Vestas posted record orders and deliveries in 2019 and expects more huge numbers this year. But the world's largest supplier of wind turbines may face stiffer headwinds than its main rivals if the coronavirus outbreak continues to disrupt China’s supply chain.
Vestas on Wednesday reported a 2019 net profit of €700 million ($770 million), up 2.4 percent over the previous year. Revenue surged 20 percent year-on-year, to €12.1 billion, with 2020 guidance set at €14 billion to €15 billion.
CEO Henrik Andersen, who took the reins last year, said execution costs had increased in 2019 due to "trade wars and tariffs," a dynamic that looks set to continue in 2020. The U.S. is the largest single market for the Danish company.
Vestas delivered a record 12.9 gigawatts of turbines last year, but its earnings before interest and taxes (EBIT) margin has been under pressure, falling from 13.9 percent in 2016 to 8.3 percent in 2019. Margin guidance for 2020 is 7 to 9 percent, with a longer-term goal of lifting it to 10 percent.
In addition to its onshore wind turbine business, Vestas is the joint owner of offshore wind manufacturer MHI Vestas. Revenue at MHI Vestas came in at €1.4 billion, with a profit of just €6 million.
CFO Marika Fredriksson said 2020 profits at MHI Vestas would be “pretty flattish, pretty low.”
The coronavirus wild card
With trade tariffs the major headache of 2019, the big unknown quantity for 2020 is the extent of the disruption from the coronavirus outbreak.
Compared to rivals SGRE, GE and Nordex, Vestas has "the most exposed supply chain presence in China," said Shashi Barla, Wood Mackenzie's principal analyst for the global wind supply chain.
Vestas makes blades, nacelles, generators and control systems at an integrated manufacturing plant in Tianjin. "They also source towers, blades and gearboxes from Western and domestic Chinese suppliers," Barla said.
On a call with investors, CEO Andersen said Vestas took the outbreak into account in making its 2020 guidance, but if disruption goes on much longer, it may have a greater impact than the company accounted for.
“If China remains closed for weeks or months, then we are looking at a global pandemic force majeure,” said Andersen. “Our thoughts right now are with the nearly 3,000 colleagues of ours in China."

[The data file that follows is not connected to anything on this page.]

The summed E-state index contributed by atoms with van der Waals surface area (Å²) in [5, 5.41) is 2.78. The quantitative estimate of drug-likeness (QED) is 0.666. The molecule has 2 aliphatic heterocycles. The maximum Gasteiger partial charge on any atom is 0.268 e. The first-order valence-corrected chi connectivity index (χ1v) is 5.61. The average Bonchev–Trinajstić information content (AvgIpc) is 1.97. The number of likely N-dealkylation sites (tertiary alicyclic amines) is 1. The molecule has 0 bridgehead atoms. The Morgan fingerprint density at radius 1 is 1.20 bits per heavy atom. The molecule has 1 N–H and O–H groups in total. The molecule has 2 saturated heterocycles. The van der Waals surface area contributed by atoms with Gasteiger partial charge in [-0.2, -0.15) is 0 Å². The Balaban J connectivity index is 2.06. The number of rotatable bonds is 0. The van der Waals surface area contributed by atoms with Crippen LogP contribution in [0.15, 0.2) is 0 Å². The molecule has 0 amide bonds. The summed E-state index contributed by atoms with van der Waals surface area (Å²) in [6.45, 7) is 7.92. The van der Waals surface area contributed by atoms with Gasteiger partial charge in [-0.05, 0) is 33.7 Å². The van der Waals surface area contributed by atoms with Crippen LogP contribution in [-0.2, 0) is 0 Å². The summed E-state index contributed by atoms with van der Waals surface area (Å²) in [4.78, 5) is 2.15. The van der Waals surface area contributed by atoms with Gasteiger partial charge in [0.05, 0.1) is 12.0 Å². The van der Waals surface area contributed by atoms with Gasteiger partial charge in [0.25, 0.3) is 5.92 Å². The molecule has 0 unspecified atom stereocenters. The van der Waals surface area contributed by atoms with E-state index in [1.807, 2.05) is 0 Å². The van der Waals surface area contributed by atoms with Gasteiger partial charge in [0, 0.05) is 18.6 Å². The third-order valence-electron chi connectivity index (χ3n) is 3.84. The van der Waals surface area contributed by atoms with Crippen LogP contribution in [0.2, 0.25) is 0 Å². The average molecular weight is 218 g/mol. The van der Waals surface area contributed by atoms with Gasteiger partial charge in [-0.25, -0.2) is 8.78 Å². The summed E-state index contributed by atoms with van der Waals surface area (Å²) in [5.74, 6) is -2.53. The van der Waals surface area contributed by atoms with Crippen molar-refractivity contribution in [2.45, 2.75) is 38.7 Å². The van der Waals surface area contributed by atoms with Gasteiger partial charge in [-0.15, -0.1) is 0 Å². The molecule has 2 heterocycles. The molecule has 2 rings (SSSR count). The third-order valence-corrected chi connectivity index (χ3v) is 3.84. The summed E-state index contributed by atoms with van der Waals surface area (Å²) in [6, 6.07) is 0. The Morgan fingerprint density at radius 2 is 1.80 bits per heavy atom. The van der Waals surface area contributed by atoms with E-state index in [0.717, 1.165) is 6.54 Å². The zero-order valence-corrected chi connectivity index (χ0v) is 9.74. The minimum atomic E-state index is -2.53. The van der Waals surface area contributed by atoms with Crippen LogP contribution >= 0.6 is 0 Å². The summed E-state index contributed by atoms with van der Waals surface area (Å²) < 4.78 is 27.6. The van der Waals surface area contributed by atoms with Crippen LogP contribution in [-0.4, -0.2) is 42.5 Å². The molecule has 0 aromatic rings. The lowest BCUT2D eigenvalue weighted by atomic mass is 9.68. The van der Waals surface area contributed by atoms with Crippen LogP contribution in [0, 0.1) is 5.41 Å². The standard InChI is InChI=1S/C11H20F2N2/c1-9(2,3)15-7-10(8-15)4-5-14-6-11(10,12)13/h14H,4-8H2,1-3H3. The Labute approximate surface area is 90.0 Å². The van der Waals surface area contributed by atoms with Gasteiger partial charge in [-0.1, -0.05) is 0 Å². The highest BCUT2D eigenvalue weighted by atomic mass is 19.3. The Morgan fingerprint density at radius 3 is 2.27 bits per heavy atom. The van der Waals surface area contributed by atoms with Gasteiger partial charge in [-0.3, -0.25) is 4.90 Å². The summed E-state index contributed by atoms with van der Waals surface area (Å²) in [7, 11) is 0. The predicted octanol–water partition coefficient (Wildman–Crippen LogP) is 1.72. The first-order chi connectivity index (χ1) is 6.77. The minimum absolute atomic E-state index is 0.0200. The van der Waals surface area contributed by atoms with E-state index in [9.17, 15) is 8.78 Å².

Vestas is currently working on the assumption that production activity will ramp up again next week. The global solar industry is also nervously watching the situation, fearing increases in module prices if factories remain closed much longer.
Vestas is far from alone among renewable energy companies in being affected by the outbreak. The full extent of the shutdown has been tempered to an extent by the Chinese Lunar New Year holidays, which were officially extended by the government in an effort to reduce the potential for the spread of the virus.
“It affects the...world’s entire supply chain," Andersen said. "It’s right from commodities to components and for us as well a very high level of assets that we transport. […] That is going to hurt us as much as it is going to hurt the rest of the world in [terms of the] supply chain.”
Force majeure certificates are now being issued under certain conditions by authorities in China, according to the country’s ministry of commerce. There are various other clauses that could remove or shift contractual liabilities, as explained in an update by law firm Clyde & Co.
A complex period of negotiation and resolution could well follow the acute period of disruption currently being experienced. This would be an unwelcome additional hurdle to exporting and importing with China.
Correction: This story previously stated that Tianjin bordered the province at the center of the outbreak. There are actually two provinces between the municipality of Tianjin and Hubei.
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